Poland is already home to around 2 million Ukrainians, many of whom fled there after Russia’s 2014 takeover of Crimea and the start of the eight-year-long war in eastern Ukraine. The United Nations has estimated that another 1 million to 3 million Ukrainians could join them.

Other neighbors, such as Hungary and Slovakia, are sending troops to their borders to aid with the intake of refugees. In Romania, volunteers are similarly queuing to offer food and free accommodation. Ukrainians do not need a visa to enter these countries, as they can stay anywhere in the European Union’s Schengen Area for up to 90 days visa-free. (This agreement is set to change at the end of 2022.)

Ireland, which is not part of the Schengen Area, said Thursday that it would waive its visa requirement for Ukrainians. The first minister of Wales, Mark Drakeford, said his “nation of sanctuary” was ready to welcome Ukrainians.

Other governments, including Britain’s, have pledged to help Ukraine but have not loosened or clarified their immigration policies.

Ukraine is not a member of the European Union — the main alliance of European countries that Russian President Vladimir Putin considers an existential threat.

But Ylva Johansson, the European commissioner for home affairs, told Euronews on Wednesday that the E.U. was “quite well prepared” to absorb Ukrainian refugees as a matter of “unity” and “solidarity.”

“We are looking into the support from the E.U. asylum agency with processing asylum applications, the support from Frontex with registration and border management, and the support from Europol as well,” she said.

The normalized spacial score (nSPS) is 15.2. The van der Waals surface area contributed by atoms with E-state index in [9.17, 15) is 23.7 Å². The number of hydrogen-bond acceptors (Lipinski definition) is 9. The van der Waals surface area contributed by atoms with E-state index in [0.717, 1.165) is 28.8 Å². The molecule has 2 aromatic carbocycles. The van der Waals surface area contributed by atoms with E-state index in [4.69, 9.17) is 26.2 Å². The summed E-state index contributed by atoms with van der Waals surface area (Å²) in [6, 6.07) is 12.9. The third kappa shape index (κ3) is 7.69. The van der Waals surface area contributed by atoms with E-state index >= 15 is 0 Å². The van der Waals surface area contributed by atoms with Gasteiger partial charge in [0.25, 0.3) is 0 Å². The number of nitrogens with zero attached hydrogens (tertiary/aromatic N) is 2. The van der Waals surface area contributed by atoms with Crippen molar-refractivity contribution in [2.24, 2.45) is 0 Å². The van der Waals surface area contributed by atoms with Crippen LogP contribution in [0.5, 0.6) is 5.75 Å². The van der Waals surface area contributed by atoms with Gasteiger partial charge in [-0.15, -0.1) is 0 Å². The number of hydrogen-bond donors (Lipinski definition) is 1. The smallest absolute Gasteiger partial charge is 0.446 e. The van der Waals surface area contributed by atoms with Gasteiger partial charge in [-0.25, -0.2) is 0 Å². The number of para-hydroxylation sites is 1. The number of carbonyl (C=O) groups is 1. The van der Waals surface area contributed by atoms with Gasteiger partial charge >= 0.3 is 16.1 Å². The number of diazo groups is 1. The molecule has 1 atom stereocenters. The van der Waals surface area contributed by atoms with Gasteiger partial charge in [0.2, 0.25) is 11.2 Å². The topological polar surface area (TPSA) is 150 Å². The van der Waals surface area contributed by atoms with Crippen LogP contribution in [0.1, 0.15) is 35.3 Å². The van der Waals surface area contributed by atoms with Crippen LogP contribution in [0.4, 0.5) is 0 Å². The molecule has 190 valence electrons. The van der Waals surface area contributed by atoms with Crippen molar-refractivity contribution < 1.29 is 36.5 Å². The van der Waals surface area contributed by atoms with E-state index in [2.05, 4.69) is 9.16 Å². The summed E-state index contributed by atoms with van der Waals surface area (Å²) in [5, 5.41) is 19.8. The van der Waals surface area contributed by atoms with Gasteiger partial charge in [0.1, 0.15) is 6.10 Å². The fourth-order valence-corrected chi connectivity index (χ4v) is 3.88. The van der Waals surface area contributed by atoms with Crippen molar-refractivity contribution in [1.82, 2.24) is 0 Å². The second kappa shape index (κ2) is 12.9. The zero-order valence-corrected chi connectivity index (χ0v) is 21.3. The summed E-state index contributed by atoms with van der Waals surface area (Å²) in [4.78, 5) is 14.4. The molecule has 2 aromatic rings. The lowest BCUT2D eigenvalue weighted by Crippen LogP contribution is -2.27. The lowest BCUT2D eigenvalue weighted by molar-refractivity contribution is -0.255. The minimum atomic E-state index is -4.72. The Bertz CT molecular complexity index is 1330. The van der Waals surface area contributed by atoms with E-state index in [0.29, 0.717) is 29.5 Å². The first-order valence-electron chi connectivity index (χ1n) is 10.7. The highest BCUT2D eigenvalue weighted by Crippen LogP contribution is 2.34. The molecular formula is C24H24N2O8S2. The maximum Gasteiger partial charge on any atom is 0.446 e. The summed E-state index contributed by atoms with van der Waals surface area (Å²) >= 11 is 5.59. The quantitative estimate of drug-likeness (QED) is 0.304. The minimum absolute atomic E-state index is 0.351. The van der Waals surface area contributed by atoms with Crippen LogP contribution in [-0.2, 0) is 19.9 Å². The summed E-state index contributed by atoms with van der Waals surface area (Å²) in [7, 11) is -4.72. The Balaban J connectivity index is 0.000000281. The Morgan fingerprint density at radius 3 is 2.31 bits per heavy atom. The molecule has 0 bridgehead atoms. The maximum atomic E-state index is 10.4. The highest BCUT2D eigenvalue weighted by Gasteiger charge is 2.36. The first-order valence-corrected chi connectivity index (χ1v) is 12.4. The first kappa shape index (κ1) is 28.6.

The Ukraine crisis has pushed some countries to reform their policies. While Austria did not accept Ukrainian refugees during the 2014 Crimea crisis, Austrian Chancellor Karl Nehammer said Thursday that he would welcome them in this time as a part of Europe — the very idea that Putin rejects.

“We are a European family, and families stand by each other,” he said.

Slovakian officials said Saturday that the country will provide monthly stipends to Slovakians who support and house displaced Ukrainians. Back in 2015, however, the country declared it would not accept Syrian refugees — unless they were Christian.

These kinds of disparities have frustrated refugee advocates, who have long criticized European leaders for pledging to support refugees while falling short on funding programs and maintaining often harsh, unwelcoming restrictions.

In recent years, European countries have aimed to stop — at times violently — the flow of largely non-White and non-Christian migrants and asylum seekers fleeing other conflicts and wars in the Middle East, Afghanistan and Africa.

In November, Poland forcibly denied entry to asylum seekers from the Middle East and Africa who became caught in a geopolitical standoff between Russia and Europe as they tried to enter from neighboring Belarus.

In 2015, Hungarian Prime Minister Viktor Orban built a fence to cut off one of the migrant routes. More recently, he supported a law making it a crime to help immigrants who entered Hungary illegally to apply for asylum.

Backlash to the influx of refugees in 2015 and 2016 emboldened the far-right in some European countries and led to a wave of anti-immigrant sentiment and policies.